The insights, reported online the week of Sept. 30, 2013, in the journal Proceedings of the National Academy of Sciences, build on earlier work by the research team and identify new prospects for developing cancer therapies.
The researchers have focused on a complex series of events that cells routinely undertake to repair DNA damaged by sun exposure, smoking and even normal metabolism. If not correctly repaired, DNA breakages can result in cellular damage leading to cancer.
"We never had good assays to measure how DNA breaks are repaired, and there were few good tools to study how that repair unfolds at the molecular level," said senior author Michael Kastan, M.D., PhD, executive director of the Duke Cancer Institute. "Our work for the first time enables us to both sensitively measure the repair of DNA breaks and study the molecular mechanisms by which they occur."
DNA inside the cell faces a challenge for repairing itself because it is so compacted in the cell nucleus. Tightly wrapped in a complex of proteins called chromatin, the DNA is spooled like thread around a protein structure called a nucleosome. DNA could suffer a breakage that would go unheeded if it remained deep within the reel.
The system developed by Kastan and colleagues induced DNA breakage at defined points on the DNA strands, enabling researchers to chronicle events as the cells launched the repair process.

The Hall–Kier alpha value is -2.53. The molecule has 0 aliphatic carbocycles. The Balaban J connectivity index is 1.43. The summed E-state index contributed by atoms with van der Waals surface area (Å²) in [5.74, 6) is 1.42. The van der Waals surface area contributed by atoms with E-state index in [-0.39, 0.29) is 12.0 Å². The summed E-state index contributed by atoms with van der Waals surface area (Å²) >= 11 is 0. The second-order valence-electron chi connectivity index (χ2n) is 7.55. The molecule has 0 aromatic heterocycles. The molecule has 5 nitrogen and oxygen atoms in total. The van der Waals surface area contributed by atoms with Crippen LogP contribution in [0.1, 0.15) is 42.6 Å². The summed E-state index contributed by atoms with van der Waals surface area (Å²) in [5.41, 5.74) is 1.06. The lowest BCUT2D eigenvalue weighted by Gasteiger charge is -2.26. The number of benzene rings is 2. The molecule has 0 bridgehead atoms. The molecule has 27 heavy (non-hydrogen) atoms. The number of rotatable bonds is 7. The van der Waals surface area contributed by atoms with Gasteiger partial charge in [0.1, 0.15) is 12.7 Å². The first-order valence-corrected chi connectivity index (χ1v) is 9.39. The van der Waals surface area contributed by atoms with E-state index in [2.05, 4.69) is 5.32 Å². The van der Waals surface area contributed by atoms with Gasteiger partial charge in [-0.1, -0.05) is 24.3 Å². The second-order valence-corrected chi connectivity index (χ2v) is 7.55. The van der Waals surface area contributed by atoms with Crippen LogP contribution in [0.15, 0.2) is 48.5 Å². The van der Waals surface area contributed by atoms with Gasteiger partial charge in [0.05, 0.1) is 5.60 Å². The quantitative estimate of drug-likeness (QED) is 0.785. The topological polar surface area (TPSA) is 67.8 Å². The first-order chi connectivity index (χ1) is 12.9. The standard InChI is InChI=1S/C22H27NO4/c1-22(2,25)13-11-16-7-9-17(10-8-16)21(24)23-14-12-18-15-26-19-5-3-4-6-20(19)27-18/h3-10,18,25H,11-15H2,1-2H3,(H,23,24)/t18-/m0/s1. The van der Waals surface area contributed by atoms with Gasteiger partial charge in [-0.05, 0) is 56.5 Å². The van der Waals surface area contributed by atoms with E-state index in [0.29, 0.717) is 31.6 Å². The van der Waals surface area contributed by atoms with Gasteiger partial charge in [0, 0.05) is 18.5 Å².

What they described for the first time was a choreographed interaction in which the tightly wound DNA was temporarily loosened when a key protein, called nucleolin, was recruited to the breakage site, disrupting the nucleosome spool. The process was then reversed when the nucleosome was re-formed after repair was complete.
"Our study demonstrates for the first time the functional importance of nucleosome disruption in DNA repair," Kastan said. "This nucleosome disruption allows DNA repair proteins to access the DNA lesion and begin the process of mending the breakage."
Kastan said the finding provides key insights for how cells remain healthy, as well as how the repair process could potentially be manipulated. New cancer therapies, for instance, could target nucleolin to enhance sensitivity of tumor cells to radiation or chemotherapies, he said.
"This could give us an opportunity to make current treatments more potent," Kastan said. "That would be a next area of research, which we are especially interested in pursuing."
In addition to Kastan, study authors included Michael Goldstein, Frederick A. Derheimer and Jacqueline Tait-Mulder; all authors were previously at St. Jude Children's Research Hospital.
The work was supported by grants from the National Institutes of Health (CA71387, CA159826, P30CA14236, and P30CA21765), DFG (German Research Foundation), and the American Lebanese Syrian Associated Charities of St. Jude Children's Research Hospital.
Sarah Avery | EurekAlert!
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